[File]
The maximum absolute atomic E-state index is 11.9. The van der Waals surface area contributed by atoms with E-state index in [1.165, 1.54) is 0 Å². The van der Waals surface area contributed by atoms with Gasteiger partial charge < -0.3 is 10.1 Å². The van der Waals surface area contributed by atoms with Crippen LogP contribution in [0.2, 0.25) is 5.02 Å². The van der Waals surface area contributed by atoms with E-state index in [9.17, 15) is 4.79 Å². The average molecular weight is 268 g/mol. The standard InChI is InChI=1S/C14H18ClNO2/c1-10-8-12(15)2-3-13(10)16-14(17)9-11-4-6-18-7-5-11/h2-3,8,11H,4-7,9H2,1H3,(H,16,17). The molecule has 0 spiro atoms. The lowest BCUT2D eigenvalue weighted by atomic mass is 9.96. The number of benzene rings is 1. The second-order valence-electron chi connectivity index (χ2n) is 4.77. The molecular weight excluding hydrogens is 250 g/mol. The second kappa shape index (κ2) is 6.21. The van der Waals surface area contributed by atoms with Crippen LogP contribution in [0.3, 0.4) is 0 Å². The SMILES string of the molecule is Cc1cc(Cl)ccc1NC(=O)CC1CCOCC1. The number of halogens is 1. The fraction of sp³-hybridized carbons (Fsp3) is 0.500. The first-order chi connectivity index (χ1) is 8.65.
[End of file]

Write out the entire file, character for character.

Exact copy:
The maximum absolute atomic E-state index is 11.9. The van der Waals surface area contributed by atoms with E-state index in [1.165, 1.54) is 0 Å². The van der Waals surface area contributed by atoms with Gasteiger partial charge < -0.3 is 10.1 Å². The van der Waals surface area contributed by atoms with Crippen LogP contribution in [0.2, 0.25) is 5.02 Å². The van der Waals surface area contributed by atoms with E-state index in [9.17, 15) is 4.79 Å². The average molecular weight is 268 g/mol. The standard InChI is InChI=1S/C14H18ClNO2/c1-10-8-12(15)2-3-13(10)16-14(17)9-11-4-6-18-7-5-11/h2-3,8,11H,4-7,9H2,1H3,(H,16,17). The molecule has 0 spiro atoms. The lowest BCUT2D eigenvalue weighted by atomic mass is 9.96. The number of benzene rings is 1. The second-order valence-electron chi connectivity index (χ2n) is 4.77. The molecular weight excluding hydrogens is 250 g/mol. The second kappa shape index (κ2) is 6.21. The van der Waals surface area contributed by atoms with Crippen LogP contribution in [0.3, 0.4) is 0 Å². The SMILES string of the molecule is Cc1cc(Cl)ccc1NC(=O)CC1CCOCC1. The number of halogens is 1. The fraction of sp³-hybridized carbons (Fsp3) is 0.500. The first-order chi connectivity index (χ1) is 8.65.